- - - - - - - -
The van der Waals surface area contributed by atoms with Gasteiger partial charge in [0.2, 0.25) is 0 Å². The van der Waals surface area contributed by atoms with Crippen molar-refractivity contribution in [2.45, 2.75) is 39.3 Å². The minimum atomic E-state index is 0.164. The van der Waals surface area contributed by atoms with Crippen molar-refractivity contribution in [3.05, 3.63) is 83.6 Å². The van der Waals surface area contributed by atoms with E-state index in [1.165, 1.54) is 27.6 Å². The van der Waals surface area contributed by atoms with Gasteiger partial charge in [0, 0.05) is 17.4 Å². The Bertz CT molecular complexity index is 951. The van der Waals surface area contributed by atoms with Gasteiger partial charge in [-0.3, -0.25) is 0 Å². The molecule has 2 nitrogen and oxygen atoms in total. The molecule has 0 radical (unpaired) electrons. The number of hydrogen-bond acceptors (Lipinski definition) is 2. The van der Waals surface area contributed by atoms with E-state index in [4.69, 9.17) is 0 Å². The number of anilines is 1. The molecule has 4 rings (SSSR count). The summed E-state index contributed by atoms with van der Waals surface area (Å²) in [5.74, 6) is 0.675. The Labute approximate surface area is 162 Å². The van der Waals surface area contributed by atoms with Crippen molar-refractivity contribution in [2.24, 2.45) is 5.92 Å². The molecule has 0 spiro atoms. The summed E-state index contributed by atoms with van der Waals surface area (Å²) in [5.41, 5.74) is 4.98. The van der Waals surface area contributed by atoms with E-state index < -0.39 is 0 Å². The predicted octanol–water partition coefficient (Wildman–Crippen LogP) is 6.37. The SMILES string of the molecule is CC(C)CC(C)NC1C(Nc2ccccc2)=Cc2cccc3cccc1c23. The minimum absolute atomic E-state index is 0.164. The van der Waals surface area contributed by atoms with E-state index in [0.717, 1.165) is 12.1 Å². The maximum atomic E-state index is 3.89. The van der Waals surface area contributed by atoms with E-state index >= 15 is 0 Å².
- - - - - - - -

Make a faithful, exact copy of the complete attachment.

The van der Waals surface area contributed by atoms with Gasteiger partial charge in [0.2, 0.25) is 0 Å². The van der Waals surface area contributed by atoms with Crippen molar-refractivity contribution in [2.45, 2.75) is 39.3 Å². The minimum atomic E-state index is 0.164. The van der Waals surface area contributed by atoms with Crippen molar-refractivity contribution in [3.05, 3.63) is 83.6 Å². The van der Waals surface area contributed by atoms with E-state index in [1.165, 1.54) is 27.6 Å². The van der Waals surface area contributed by atoms with Gasteiger partial charge in [0, 0.05) is 17.4 Å². The Bertz CT molecular complexity index is 951. The van der Waals surface area contributed by atoms with Gasteiger partial charge in [-0.3, -0.25) is 0 Å². The molecule has 2 nitrogen and oxygen atoms in total. The molecule has 0 radical (unpaired) electrons. The number of hydrogen-bond acceptors (Lipinski definition) is 2. The van der Waals surface area contributed by atoms with E-state index in [4.69, 9.17) is 0 Å². The number of anilines is 1. The molecule has 4 rings (SSSR count). The summed E-state index contributed by atoms with van der Waals surface area (Å²) in [5.74, 6) is 0.675. The Labute approximate surface area is 162 Å². The van der Waals surface area contributed by atoms with Crippen molar-refractivity contribution in [2.24, 2.45) is 5.92 Å². The molecule has 0 spiro atoms. The summed E-state index contributed by atoms with van der Waals surface area (Å²) in [5.41, 5.74) is 4.98. The van der Waals surface area contributed by atoms with E-state index < -0.39 is 0 Å². The predicted octanol–water partition coefficient (Wildman–Crippen LogP) is 6.37. The SMILES string of the molecule is CC(C)CC(C)NC1C(Nc2ccccc2)=Cc2cccc3cccc1c23. The minimum absolute atomic E-state index is 0.164. The van der Waals surface area contributed by atoms with E-state index in [0.717, 1.165) is 12.1 Å². The maximum atomic E-state index is 3.89. The van der Waals surface area contributed by atoms with E-state index >= 15 is 0 Å².